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As camera counts rise and system complexity increases, it’s imperative for enterprise security leaders to make smart choices when it comes to a video management system. If you’re pondering where to start on your purchasing decision, Security spoke with someone who literally wrote the book on VMS systems – Brian Carle, Director of Product Strategy at Salient Systems and author of Understanding Video Management Systems: Video Security Recording Technology and Design Essentials.

“Your decision-making depends greatly on the needs of the organization,” Carle says. “From a very high level, what VMS end users should consider starts with budget and deployment size, and from there, narrowing down what are the necessary feature sets and what platforms will deliver. A retailer’s set of considerations will differ from a casino’s or a prison’s.”

Apart from features and the scale of the system, budget is another huge facet of the VMS decision. Some basic costs associated with a VMS are the software licenses, software update agreements (a recurring cost), and the cost of hardware. Outside of that core, costs can vary depending on which feature sets are desired, and whether the system is on-premises or off-site in the cloud.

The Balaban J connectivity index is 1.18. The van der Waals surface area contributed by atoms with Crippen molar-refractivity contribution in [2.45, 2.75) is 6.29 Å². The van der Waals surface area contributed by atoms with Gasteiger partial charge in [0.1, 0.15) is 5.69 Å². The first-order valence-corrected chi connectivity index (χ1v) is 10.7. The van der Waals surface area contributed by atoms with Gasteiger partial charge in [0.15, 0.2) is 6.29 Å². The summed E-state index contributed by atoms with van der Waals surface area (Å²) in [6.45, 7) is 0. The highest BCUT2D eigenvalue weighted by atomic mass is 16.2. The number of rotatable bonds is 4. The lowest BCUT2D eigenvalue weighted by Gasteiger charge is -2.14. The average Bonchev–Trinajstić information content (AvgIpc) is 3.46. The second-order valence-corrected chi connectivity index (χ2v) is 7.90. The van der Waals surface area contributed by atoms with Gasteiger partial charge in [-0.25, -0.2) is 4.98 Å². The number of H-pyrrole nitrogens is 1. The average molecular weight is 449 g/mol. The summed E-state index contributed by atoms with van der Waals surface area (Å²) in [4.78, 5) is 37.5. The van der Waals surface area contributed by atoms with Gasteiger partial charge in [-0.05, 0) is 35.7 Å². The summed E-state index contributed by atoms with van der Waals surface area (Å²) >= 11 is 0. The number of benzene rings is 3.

Some recurring costs for on-premises systems include:

  • Software support agreements
  • Technical support
  • Maintaining deployment & equipment costs
  • Firmware updates (maintenance)
  • General cost of maintaining IT equipment

The IP and analog decision factors in here as well. For enterprises using a hybrid system of both analog and IP cameras, there are options on the management side; a hybrid VMS enables both types of cameras to interface directly with the VMS, and an IP-only VMS can still use analog cameras provided they’re connected to an encoder. Carle warns that enterprises using encoders during an upgrade progress should remember that license costs may increase as they shift from analog to IP – while an encoder may enable four analog cameras to use just one VMS license, when they’re upgraded to IP, four licenses will be needed.

To learn more, check out Carle’s book or our Video Management System infocenter.

Read the full article on SecurityMagazine!

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